As T.J. Pignataro wrote on Tuesday, meteorologists are watching carefully something called a Sudden Stratospheric Warming/SSW, expected to develop soon.
Don’t worry, I’m not going to wax with great verbosity on the complexities of SSWs. I’ve made the judgment call it’s a topic better left for a future article, until I can figure out how to keep reader eyelids from drooping. When a portion of the stratosphere, which is the next atmospheric layer up from the troposphere – the layer in which we live and where most weather occurs – warms very suddenly by a large amount, it can transfer wave energy down into the troposphere and bring sometimes sharp to extreme cooling at the surface. Here is a modeled animation of an SSW from last February.
The most important impact we surface-dwellers need to be concerned with is how much an SSW disrupts and weakens the now-famous polar vortex. Many in the press gave the public the impression the polar vortex was something new, some term meteorologists recently conjured up.
But the polar vortex has always been there, and the term was first introduced in scientific literature in 1853. It is a mainly permanent area of low pressure which girdles the globe in polar regions, with a belt of counterclockwise winds aloft (clockwise in the southern polar region). The colder polar air lies to the north of this belt of westerly winds.
The phrase “strong polar vortex” sounds as though it’s more likely to bring colder weather to places like WNY. The truth is quite the opposite: A strong polar vortex tends to be more compact and closer to the North Pole. Those winds act as a barrier to the transport of polar air southward and keep the frigid air covering a smaller part of the northern hemisphere.
A weaker polar vortex tends to buckle in multiple places, sagging southward in some global regions and bulging northward in others. When the polar vortex slows, weakens, and destabilizes, that can allow polar air to take the plunge southward. In this diagram, the strong polar vortex and its effects are seen on the left. The weaker vortex is on the right.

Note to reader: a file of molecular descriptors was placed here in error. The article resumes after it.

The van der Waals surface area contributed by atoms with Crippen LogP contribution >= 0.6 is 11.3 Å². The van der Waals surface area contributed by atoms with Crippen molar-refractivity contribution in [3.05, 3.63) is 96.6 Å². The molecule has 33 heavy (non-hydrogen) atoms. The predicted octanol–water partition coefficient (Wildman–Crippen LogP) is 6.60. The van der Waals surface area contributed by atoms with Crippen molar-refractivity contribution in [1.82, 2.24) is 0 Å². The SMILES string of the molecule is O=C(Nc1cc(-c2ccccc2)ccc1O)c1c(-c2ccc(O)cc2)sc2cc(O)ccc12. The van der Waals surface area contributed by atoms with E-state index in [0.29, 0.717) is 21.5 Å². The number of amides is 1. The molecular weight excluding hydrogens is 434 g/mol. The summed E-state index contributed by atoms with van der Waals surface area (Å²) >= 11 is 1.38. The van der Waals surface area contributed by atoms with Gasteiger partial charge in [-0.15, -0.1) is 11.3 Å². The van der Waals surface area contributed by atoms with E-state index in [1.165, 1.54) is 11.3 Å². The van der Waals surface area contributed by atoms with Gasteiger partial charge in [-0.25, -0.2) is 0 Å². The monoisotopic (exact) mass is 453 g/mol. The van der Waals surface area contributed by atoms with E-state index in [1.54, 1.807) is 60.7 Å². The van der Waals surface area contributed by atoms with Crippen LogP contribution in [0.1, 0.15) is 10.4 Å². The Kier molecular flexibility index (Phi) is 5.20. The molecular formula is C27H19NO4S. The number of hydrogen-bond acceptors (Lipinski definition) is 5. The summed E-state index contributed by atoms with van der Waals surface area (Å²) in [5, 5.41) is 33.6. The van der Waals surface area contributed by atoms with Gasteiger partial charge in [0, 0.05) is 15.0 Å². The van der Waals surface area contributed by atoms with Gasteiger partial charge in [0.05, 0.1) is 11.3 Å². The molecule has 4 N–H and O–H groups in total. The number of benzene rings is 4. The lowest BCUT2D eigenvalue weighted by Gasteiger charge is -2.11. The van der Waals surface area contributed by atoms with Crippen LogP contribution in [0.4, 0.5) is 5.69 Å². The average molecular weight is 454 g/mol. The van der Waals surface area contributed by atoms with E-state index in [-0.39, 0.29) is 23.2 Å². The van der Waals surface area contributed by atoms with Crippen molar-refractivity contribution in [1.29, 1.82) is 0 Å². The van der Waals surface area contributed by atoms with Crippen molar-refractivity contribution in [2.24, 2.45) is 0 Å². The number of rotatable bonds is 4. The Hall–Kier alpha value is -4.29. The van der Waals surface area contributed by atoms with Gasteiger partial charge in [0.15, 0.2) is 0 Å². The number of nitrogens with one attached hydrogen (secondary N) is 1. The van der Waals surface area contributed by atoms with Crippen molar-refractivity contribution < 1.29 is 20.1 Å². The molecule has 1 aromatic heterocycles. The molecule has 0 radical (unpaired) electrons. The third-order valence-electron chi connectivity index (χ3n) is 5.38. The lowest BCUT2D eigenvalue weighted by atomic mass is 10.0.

When a SSW migrates from Siberia to far northwest North America, we have learned that often results in the weaker polar vortex dropping down toward our region. That is certainly what occurred in February 2015, Buffalo’s coldest month on record. Multiple lobes of the polar vortex dropped closer to us, and we ended up with an astoundingly bitter average temperature of 10.9 degrees for the month.
One of the problems we’re having right now is model disagreement on how strong the SSW will be, and where it will center itself. One model actually shows three separate SSWs in three locations, none exceptionally strong. Others show an SSW in the ideal location to send a weaker polar vortex closer to us during January. Overall, there is good agreement January will evolve into a colder month than the average January, but as to how much colder and when in January, agreement is not good.
Personally, I’m not ready to rush the possible sharply colder pattern until I see better agreement on the SSW. For now, model ensembles are not showing anything extreme between now and the first week in January. The American/GFS ensemble shows a western North American ridge beginning to form by Jan. 4, but the eastern trough, which allows colder air to drop south, has not yet become deep.
And a different, longer-range American model also shows nothing out of the ordinary in that time frame.
My best estimate is an eventually weakened polar vortex will bring some true, below-average cold to our region and much of the east, but the biggest transition will hold off until mid-January.
On a more mundane matter — a White Christmas — the best chance will be on higher terrain, where a few inches may accumulate on Saturday and again toward Christmas Eve and maybe late again on Christmas Day. A thinner, patchier coating will be possible on the Niagara Frontier. Either way, no major snowfall is anticipated, which would snarl WNY travel. But there may be just enough to pretty things up around here.